“There’s a lot of scientific research that plants respond to music – they’re healthier or more vigorous. But even just sound in itself does create a vibration and there’s an energy to it,” Natalie tells me during an event to launch Yealands’ latest wines.
The classically trained double bass player, who has a degree in music, a master’s degree in science and a diploma in oenology, goes on to talk about her experiment with Pinot Noir: “I blended our single-vineyard Pinot, dropped them down to barrel and put half the barrels in one barrel hall and half in another barrel hall, and played a mantra on repeat to this wine.”
“Can you tell the difference?” I ask.
“Not really... Maybe I need to have another look.”
But I compliment her on being able to splice her two passions.
“It’s perfect,” she agrees.
As well as pouring the new Reserve Sauvignon Blanc, Yealands also pours a Grüner Veltliner at the colourful tasting in London.
Natalie (above) admits she is lucky being able to play with grape varieties that are unusual in Marlborough, where Sauvignon Blanc accounts for more than 80% of the vineyard surface area and more than 85% of production. Yealands has recently released its first Albariño, from the 2022 vintage. “It’s a personal favourite of mine,” Natalie offers.
She fell in love with the variety in Spain. Prior to joining Yealands in 2015, Natalie was winemaker at La Cana in Rias Baixas, making Albariño for the Jorge Ordonez group.
Yealands planted its Albariño four years ago, producing a tiny crop in 2021. Comparing Albariño from the northeastern tip of New Zealand’s South Island to Albariño from its heartland in Galicia, Natalie says: “It’s obviously a bit different but the classic thing that we get out of our Seaview Vineyard (below) is a salty minerality and that is definitely a hallmark of Spanish Albariño, so it’s got similarities but it’s also got that New Zealand crunchiness and vibrancy.”
Now that the Albariño is in production, the experiments shift to a new planting of Chenin Blanc.
“It’s important not to become a one-trick pony and we know the site is really good for white wines and, personally, I love Chenin. It’s fun to try something new,” she says.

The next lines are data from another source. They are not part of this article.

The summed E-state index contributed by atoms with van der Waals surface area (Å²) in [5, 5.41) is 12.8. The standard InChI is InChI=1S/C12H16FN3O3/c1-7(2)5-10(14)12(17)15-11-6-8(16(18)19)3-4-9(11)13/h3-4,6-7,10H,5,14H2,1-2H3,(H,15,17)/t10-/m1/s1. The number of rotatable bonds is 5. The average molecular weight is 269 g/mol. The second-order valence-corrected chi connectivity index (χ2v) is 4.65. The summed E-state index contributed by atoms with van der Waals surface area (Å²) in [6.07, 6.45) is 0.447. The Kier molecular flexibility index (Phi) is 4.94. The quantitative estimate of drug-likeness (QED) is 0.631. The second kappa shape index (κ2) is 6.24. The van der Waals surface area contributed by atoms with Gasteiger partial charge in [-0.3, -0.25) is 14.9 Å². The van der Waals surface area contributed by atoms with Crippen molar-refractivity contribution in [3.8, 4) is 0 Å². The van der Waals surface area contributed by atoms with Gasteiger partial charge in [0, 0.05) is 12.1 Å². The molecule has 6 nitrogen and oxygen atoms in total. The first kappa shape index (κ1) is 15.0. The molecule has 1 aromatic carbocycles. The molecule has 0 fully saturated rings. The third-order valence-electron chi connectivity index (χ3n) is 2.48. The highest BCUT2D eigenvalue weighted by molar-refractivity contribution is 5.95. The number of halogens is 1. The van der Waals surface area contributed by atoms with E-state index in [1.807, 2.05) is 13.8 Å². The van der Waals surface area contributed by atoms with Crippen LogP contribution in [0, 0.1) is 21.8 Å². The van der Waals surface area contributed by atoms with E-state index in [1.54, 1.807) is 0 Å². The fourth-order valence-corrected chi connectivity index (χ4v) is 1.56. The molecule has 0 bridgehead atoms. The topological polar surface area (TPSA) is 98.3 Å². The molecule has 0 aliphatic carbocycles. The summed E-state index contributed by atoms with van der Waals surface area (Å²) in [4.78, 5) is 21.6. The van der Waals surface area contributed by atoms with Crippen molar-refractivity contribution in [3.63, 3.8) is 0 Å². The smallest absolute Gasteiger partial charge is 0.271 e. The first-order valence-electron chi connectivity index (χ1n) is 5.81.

One experimental planting that didn’t work was Gamay, one of her favourite reds. “Unfortunately, where it was planted, it just didn’t take very well.”
Natalie, who became Yealands’ chief winemaker at the end of 2018, has also worked for New Zealand wineries Saint Clair and Matahiwi, and experienced harvests in Bordeaux and Oregon.
At Yealands, she appears to have a great deal of freedom in the solar-panelled winery in Seddon, south Marlborough, which was established by entrepreneur Peter Yealands in 2008 and taken over by power company Marlborough Lines in 2018.
“We do like to experiment and play around, but that’s the advantage of working for a large company,” she says.
One experiment that has been a roaring success is a pink Sauvignon Blanc, one of EIGHT Sauvignon Blancs in the range.
Generally, for the Sauvignon Blanc Blush, they add about 2% of Merlot to give it the pale rosé colour but some years they add Syrah. “It’s totally a Sauvignon Blanc, just coloured up with a little bit of Merlot,” Natalie informs me. “But it’s so popular. People love rosé and people love Sauvignon Blanc, and it’s very popular in the UK and very popular in the US.”
In the cellar, Natalie also gets to experiment with oak, concrete and steel vessels. “They’re just techniques to build up some structure in the wines,” she says.
“The different fermentation vessels give quite different characters, so the wines that we ferment and age in the concrete eggs – they stay up to 11 months on their yeast lees, which gives quite a different acid structure. They’re quite soft or plush and it keeps a lot of freshness in the wine.”
The barrels are French oak with capacities of 500L and 225L. “It’s mostly older oak that we’re dropping the Sauvignon and Grüner into,” Natalie says – with plenty of lees stirring “to get a bit of texture in there”.
However, the Reserve Sauvignon Blanc 2022 was made entirely in temperature-controlled stainless-steel tanks “to express its sense of place without too much winemaker intervention”. Grapes from selected parcels of the Seaview Vineyard are destemmed, gently pressed and fermented with a range of selected yeasts at about 12°C for 12-18 days.
The Grüner that goes into tanks is fermented at 14°C; the Grüner that goes into barrel “has a life of its own”.